Joni Mitchell - the folk-era goddess once hot enough to sleep with Mick Jagger and James Taylor at the same time, but who now looks like an ancient Indian medicine man on meth - had this to say about writing her biggest hit: “I wrote 'Big Yellow Taxi' on my first trip to Hawaii. I took a taxi to the hotel and when I woke up the next morning, I threw back the curtains and saw these beautiful green mountains in the distance. Then, I looked down and there was a parking lot as far as the eye could see, and it broke my heart... this blight on paradise.”

Well, yes, they are laying down a lot of parking spaces, and that means there are a lot of businesses and tourist attractions going up. The disenfranchised local population gets sticky fingers, and their victims protest by employing private security guards. Apparently bad news is good for us.

Third-world poverty has one other odd effect (less expected than everyone leaching off anyone with a job): Rock-bottom poverty has spawned a significant epidemic of stolen houses - literally!

When affluent islanders absent their semis for more than a couple hours, they have to hire a house sitter. If they don’t, very little will be left when they come home. Serious teams take essentially entire buildings, except for the walls, and sometimes even them. Every inch of carpeting, cabinetry, windows and frames, toilet bowls and faucets, all the light fixtures will be gone. They’ll take the safe, too, obviously enough, and everything in it.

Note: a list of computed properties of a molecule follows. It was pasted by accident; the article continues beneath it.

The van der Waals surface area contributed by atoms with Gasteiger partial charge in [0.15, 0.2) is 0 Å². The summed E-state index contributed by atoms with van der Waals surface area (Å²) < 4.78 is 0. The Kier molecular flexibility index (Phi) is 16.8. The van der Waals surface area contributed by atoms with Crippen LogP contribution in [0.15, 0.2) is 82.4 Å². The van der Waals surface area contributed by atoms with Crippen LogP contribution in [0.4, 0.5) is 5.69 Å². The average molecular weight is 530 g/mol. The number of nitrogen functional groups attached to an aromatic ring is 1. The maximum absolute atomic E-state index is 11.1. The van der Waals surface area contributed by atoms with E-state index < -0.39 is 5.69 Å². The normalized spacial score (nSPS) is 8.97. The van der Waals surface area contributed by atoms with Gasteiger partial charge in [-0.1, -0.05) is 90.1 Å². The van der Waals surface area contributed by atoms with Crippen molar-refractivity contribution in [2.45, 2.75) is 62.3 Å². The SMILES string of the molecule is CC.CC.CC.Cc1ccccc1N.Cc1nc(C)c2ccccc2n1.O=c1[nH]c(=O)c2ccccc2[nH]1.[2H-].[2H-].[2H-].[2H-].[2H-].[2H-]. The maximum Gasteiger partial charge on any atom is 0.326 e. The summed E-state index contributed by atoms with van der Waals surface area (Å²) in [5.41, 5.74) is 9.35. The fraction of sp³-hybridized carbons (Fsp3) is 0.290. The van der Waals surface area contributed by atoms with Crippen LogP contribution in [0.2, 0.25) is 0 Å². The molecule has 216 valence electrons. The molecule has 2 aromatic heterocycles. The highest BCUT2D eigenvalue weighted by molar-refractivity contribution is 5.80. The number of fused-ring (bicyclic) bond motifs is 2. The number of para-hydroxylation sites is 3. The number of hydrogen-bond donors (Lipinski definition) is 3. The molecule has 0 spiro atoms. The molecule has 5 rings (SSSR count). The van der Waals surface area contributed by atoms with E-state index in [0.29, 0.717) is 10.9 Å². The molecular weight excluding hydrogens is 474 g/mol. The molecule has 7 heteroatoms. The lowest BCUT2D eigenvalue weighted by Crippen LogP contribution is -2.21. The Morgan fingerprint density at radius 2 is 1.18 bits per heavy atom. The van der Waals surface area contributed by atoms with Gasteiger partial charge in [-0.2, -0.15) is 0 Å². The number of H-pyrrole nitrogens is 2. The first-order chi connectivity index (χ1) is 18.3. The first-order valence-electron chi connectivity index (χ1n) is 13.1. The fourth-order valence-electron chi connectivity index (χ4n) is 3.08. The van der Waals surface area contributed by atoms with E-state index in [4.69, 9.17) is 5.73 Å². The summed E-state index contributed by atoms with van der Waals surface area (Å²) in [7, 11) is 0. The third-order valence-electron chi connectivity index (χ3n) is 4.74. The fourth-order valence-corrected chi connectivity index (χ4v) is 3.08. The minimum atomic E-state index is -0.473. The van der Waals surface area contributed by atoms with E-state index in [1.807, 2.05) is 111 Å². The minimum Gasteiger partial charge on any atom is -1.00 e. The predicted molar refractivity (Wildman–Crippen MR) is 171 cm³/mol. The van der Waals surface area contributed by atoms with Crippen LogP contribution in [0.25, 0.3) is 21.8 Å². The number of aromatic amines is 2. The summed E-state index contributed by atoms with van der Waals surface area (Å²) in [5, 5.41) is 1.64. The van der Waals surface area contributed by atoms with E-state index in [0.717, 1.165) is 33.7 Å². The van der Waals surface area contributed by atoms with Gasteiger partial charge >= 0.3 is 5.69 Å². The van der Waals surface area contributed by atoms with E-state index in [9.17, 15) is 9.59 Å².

And lest we forget, each year millions of tourists wander around with credit cards and cameras, wedding bands and bundles of cash. Most of them want to hang on to all that affluence, which can be a bit of a challenge unassisted. This is great news for private security. Personal protection (hiring what those not in the know still call a bodyguard) is a thriving, incrementally expanding market. These guys also want to hit the nightlife. Those going to the gay bars and red light district (along Kuhio Avenue, in case you were hypothetically interested) aren’t the only ones under threat. Quoting research from Trulia: “abuse of predatory drugs... is increasing among Hawaii’s youth and the large military population stationed in Hawaii.” Predatory drugs - "date rape" drugs - are used to facilitated sexual assault. The Waikiki strand is one of the world’s best clubbing destinations, and one of the most dangerous. Unique opportunities abound for private security professionals in Hawaii, many in the most apparently unlikely places.